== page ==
I am confident that we will continue to proceed thoughtfully, effectively, and in a manner that demonstrates the deep commitment of this agency to its mission.
 I am especially appreciative of Chairman Clayton’s commitment to placing health and safety first. See Chairman Jay Clayton, Investors Remain Front of Mind at the SEC: Approach to Allocation of Resources, Oversight and Rulemaking; Implementation of Regulation Best Interest and Form CRS, https://www.sec.gov/news/public-statement/statement-clayton-investors-rbi-form-crs (Apr. 2, 2020).
 The staff is of course continuing its examination, enforcement, and other ongoing required business.
 Recently closed comment periods include:
- Disclosure of Payments by Resource Extraction Issuers, Proposed Rule, Rel. No. 34-87783 (Dec. 18, 2019) (comment period closed March 16, 2020);
- Accredited Investor Definition, Proposed Rule, Rel. No. 33-10734 (Dec. 18, 2019) (comment period closed March 16, 2020);
- Amendments to Rule 2-01, Qualifications of Accountants, Proposed Rule, Rel. No. 33-10738 (Dec. 30, 2019) (comment period closed March 16, 2020);
- Notice of Proposed Order Directing the Exchanges and the Financial Industry Regulatory Authority to Submit a New National Market System Plan Regarding Consolidated Equity Market Data, Proposed Order, Rel. No. 34-87906 (Jan. 8, 2020) (comment period closed March 20, 2020);
- Use of Derivatives by Registered Investment Companies and Business Development Companies; Required Due Diligence by Broker-Dealers and Registered Investment Advisers Regarding Retail Customers’ Transactions in Certain Leveraged/Inverse Investment Vehicles, Proposed Rule, Rel. No. 34-87607 (Nov. 25, 2019) (comment period closed March 24, 2020); and
- Proposed Revisions to Prohibitions and Restrictions on Proprietary Trading and Certain Interests in, and Relationships With, Hedge Funds and Private Equity Funds, Proposed Rule, Rel. No. Rel. No. BHCA-8 (Jan. 30, 2020) (comment period closed April 1, 2020).
Currently open comment periods include:
- Management’s Discussion and Analysis, Selected Financial Data, and Supplementary Financial Information, Proposed Rule, Rel. No. 33-10750 (Jan. 30, 2020) (comment period closing April 28, 2020);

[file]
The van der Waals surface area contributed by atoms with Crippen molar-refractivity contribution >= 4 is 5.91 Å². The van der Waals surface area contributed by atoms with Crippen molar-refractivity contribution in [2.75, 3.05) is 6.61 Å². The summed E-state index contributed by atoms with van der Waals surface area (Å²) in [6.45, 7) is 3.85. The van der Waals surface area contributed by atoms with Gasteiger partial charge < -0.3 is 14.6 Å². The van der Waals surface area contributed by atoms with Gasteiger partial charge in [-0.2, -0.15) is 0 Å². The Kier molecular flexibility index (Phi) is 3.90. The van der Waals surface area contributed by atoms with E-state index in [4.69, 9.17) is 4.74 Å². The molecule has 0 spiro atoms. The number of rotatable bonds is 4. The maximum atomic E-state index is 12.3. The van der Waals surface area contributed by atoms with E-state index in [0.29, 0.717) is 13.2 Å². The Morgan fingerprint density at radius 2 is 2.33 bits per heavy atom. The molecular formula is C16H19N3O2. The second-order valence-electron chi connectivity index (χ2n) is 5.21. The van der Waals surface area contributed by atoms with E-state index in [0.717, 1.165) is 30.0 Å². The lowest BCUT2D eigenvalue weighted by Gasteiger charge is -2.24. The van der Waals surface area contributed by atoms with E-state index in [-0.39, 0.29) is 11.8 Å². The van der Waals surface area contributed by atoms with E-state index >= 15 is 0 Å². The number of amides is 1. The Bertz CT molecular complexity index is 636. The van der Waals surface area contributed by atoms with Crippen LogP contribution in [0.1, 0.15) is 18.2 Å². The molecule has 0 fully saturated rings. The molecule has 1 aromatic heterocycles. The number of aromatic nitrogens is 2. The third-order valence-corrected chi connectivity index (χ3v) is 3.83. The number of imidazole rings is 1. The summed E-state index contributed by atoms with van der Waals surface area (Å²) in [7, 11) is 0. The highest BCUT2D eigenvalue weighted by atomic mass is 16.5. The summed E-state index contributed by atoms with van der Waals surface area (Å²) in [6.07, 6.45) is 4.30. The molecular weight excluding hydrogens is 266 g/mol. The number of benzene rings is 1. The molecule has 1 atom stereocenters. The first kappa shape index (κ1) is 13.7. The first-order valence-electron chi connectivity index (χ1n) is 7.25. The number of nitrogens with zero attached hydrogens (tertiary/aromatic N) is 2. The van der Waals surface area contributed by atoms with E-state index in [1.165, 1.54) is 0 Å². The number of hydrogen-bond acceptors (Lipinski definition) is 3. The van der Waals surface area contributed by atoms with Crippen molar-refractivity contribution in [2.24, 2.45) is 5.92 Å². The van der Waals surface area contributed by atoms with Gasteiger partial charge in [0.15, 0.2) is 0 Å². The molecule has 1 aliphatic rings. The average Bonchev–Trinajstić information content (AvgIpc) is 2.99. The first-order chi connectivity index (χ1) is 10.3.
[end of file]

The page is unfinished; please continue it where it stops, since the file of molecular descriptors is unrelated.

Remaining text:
- Request for Comment on Fund Names, Request for Comment, Rel. No. IC-33809 (Mar. 2, 2020) (comment period closing May 5, 2020);
- Market Data Infrastructure, Proposed Rule, Rel. No. 34-88216 (Feb. 14, 2020) (comment period closing May 26, 2020);
- Facilitating Capital Formation and Expanding Investment Opportunities by Improving Access to Capital in Private Markets, Proposed Rule, Rel. No. 33-10763 (Mar. 4, 2020) (comment period closing June 1, 2020).
 The agency updated its COVID-19 statement late in the day on March 16, the day three comment periods closed, to address comment periods closing in March. At that time, the statement provided that the agency would not take final action on the listed rule proposals before April 24. On April 2, the agency updated the statement to include the multi-agency Volcker covered funds proposal, which comment period had closed April 1, and provided that the agency would not take final action on the listed rule proposals before May 1. I appreciate both statements, but believe they would be of greater assistance if made earlier and with greater clarity as explained above.
 See Agencies Will Consider Comments on Volcker Rule Modifications Following Expiration of Comment Period, Press Release, https://www.sec.gov/news/press-release/2020-79 (Apr. 2, 2020).
 We are dealing with a rapidly changing landscape and new information pours in daily. These considerations may evolve and change accordingly.